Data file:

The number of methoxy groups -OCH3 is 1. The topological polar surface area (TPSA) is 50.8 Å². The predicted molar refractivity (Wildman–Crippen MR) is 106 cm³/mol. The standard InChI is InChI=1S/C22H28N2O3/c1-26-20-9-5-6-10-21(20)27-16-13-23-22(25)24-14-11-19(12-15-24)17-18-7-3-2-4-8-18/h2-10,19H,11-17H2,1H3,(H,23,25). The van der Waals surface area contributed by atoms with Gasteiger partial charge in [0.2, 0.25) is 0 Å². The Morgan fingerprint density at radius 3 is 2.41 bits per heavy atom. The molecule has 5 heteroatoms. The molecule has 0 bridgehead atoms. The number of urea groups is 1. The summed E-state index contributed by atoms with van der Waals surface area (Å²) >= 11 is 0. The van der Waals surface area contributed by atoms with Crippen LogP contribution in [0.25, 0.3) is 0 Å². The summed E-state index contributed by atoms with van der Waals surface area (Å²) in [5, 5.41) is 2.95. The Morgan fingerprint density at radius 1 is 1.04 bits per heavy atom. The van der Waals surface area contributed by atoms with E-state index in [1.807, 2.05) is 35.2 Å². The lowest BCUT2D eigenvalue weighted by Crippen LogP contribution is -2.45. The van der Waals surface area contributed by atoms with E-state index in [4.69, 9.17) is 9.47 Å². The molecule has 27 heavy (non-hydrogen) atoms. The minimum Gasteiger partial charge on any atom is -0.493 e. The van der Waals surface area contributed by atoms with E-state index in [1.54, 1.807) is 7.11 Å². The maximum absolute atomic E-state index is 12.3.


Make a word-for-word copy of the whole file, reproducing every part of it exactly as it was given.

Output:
The number of methoxy groups -OCH3 is 1. The topological polar surface area (TPSA) is 50.8 Å². The predicted molar refractivity (Wildman–Crippen MR) is 106 cm³/mol. The standard InChI is InChI=1S/C22H28N2O3/c1-26-20-9-5-6-10-21(20)27-16-13-23-22(25)24-14-11-19(12-15-24)17-18-7-3-2-4-8-18/h2-10,19H,11-17H2,1H3,(H,23,25). The van der Waals surface area contributed by atoms with Gasteiger partial charge in [0.2, 0.25) is 0 Å². The Morgan fingerprint density at radius 3 is 2.41 bits per heavy atom. The molecule has 5 heteroatoms. The molecule has 0 bridgehead atoms. The number of urea groups is 1. The summed E-state index contributed by atoms with van der Waals surface area (Å²) >= 11 is 0. The van der Waals surface area contributed by atoms with Crippen LogP contribution in [0.25, 0.3) is 0 Å². The summed E-state index contributed by atoms with van der Waals surface area (Å²) in [5, 5.41) is 2.95. The Morgan fingerprint density at radius 1 is 1.04 bits per heavy atom. The van der Waals surface area contributed by atoms with E-state index in [1.807, 2.05) is 35.2 Å². The lowest BCUT2D eigenvalue weighted by Crippen LogP contribution is -2.45. The van der Waals surface area contributed by atoms with E-state index in [4.69, 9.17) is 9.47 Å². The molecule has 27 heavy (non-hydrogen) atoms. The minimum Gasteiger partial charge on any atom is -0.493 e. The van der Waals surface area contributed by atoms with E-state index in [1.54, 1.807) is 7.11 Å². The maximum absolute atomic E-state index is 12.3.